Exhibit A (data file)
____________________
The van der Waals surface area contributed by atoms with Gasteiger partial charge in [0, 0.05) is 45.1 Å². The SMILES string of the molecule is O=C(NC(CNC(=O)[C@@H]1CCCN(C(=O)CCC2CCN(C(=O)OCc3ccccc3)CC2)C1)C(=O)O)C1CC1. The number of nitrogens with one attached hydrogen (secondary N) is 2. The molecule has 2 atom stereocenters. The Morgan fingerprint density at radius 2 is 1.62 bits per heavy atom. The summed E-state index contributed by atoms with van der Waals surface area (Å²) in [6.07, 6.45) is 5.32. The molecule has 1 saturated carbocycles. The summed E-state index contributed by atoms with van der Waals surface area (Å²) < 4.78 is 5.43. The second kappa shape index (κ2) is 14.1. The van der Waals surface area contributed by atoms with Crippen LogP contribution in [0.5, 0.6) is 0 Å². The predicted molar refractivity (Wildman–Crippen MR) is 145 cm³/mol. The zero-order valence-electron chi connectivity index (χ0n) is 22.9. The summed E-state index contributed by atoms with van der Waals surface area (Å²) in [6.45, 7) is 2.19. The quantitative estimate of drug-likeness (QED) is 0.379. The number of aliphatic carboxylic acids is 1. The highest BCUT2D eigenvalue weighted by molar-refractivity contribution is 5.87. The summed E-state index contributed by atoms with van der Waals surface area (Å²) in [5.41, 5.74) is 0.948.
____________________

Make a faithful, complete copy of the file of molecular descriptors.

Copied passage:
The van der Waals surface area contributed by atoms with Gasteiger partial charge in [0, 0.05) is 45.1 Å². The SMILES string of the molecule is O=C(NC(CNC(=O)[C@@H]1CCCN(C(=O)CCC2CCN(C(=O)OCc3ccccc3)CC2)C1)C(=O)O)C1CC1. The number of nitrogens with one attached hydrogen (secondary N) is 2. The molecule has 2 atom stereocenters. The Morgan fingerprint density at radius 2 is 1.62 bits per heavy atom. The summed E-state index contributed by atoms with van der Waals surface area (Å²) in [6.07, 6.45) is 5.32. The molecule has 1 saturated carbocycles. The summed E-state index contributed by atoms with van der Waals surface area (Å²) < 4.78 is 5.43. The second kappa shape index (κ2) is 14.1. The van der Waals surface area contributed by atoms with Crippen LogP contribution in [0.5, 0.6) is 0 Å². The predicted molar refractivity (Wildman–Crippen MR) is 145 cm³/mol. The zero-order valence-electron chi connectivity index (χ0n) is 22.9. The summed E-state index contributed by atoms with van der Waals surface area (Å²) in [6.45, 7) is 2.19. The quantitative estimate of drug-likeness (QED) is 0.379. The number of aliphatic carboxylic acids is 1. The highest BCUT2D eigenvalue weighted by molar-refractivity contribution is 5.87. The summed E-state index contributed by atoms with van der Waals surface area (Å²) in [5.41, 5.74) is 0.948.